American journal of physiology. Regulatory, integrative and comparative physiology

Leucine acts in the brain to suppress food intake but does not function as a physiological signal of low dietary protein.

PMID 24898843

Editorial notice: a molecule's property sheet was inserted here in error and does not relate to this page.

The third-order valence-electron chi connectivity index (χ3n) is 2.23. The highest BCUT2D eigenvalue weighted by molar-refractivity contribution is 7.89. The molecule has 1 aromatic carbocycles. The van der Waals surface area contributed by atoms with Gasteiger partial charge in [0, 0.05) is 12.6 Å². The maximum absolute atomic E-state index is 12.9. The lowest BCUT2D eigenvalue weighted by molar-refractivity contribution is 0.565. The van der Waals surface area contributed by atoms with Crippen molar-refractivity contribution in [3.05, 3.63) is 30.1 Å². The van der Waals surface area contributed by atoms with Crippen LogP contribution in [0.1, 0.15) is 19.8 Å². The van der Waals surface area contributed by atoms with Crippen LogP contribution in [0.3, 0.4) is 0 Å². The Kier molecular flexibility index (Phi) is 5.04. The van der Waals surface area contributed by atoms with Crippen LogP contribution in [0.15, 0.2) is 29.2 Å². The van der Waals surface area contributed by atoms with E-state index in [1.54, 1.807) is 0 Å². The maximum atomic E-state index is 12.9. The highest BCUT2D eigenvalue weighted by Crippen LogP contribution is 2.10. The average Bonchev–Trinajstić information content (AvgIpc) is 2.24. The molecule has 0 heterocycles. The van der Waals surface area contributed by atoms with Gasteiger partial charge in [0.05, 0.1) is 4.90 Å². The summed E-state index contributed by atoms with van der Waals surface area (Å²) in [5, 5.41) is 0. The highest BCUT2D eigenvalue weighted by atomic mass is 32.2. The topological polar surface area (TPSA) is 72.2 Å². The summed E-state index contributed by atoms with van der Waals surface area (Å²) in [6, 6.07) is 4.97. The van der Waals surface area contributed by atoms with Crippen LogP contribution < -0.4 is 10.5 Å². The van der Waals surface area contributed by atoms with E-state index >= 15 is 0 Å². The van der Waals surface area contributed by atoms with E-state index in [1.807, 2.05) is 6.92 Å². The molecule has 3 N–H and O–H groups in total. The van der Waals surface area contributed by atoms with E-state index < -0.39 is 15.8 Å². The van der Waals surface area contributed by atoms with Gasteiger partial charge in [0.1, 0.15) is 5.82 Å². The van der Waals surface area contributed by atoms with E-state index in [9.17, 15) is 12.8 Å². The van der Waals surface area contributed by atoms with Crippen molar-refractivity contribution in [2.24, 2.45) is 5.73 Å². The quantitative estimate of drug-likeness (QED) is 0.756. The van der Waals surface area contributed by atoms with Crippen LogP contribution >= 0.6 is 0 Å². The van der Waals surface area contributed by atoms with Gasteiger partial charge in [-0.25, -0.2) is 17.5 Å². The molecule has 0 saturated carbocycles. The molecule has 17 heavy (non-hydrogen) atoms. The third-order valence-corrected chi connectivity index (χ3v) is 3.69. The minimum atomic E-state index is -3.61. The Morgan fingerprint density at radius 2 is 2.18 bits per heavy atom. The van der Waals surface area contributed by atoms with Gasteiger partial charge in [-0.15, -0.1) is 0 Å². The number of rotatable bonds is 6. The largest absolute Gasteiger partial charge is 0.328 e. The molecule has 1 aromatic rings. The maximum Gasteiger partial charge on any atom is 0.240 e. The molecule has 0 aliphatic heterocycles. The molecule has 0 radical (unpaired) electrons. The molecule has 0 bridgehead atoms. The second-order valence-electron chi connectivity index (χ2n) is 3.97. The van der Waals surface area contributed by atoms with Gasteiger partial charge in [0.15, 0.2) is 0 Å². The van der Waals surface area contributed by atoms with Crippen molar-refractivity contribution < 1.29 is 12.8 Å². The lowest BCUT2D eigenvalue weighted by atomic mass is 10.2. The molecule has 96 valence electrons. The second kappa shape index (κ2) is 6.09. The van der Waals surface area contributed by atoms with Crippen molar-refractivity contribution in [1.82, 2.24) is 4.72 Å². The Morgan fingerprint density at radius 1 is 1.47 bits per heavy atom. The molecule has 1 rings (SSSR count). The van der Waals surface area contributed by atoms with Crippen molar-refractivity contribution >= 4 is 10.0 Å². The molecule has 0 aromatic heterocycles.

Intracerebroventricular injections of leucine are sufficient to suppress food intake, but it remains unclear whether brain leucine signaling represents a physiological signal of protein balance. We tested whether variations in dietary and circulating levels of leucine, or all three branched-chain amino acids (BCAAs), contribute to the detection of reduced dietary protein. Of the essential amino acids (EAAs) tested, only intracerebroventricular injection of leucine (10 μg) was sufficient to suppress food intake. Isocaloric low- (9% protein energy; LP) or normal- (18% protein energy) protein diets induced a divergence in food intake, with an increased consumption of LP beginning on day 2 and persisting throughout the study (P < 0.05). Circulating BCAA levels were reduced the day after LP diet exposure, but levels subsequently increased and normalized by day 4, despite persistent hyperphagia. Brain BCAA levels as measured by microdialysis on day 2 of diet exposure were reduced in LP rats, but this effect was most prominent postprandially. Despite these diet-induced changes in BCAA levels, reducing dietary leucine or total BCAAs independently from total protein was neither necessary nor sufficient to induce hyperphagia, while chronic infusion of EAAs into the brain of LP rats failed to consistently block LP-induced hyperphagia. Collectively, these data suggest that circulating BCAAs are transiently reduced by dietary protein restriction, but variations in dietary or brain BCAAs alone do not explain the hyperphagia induced by a low-protein diet.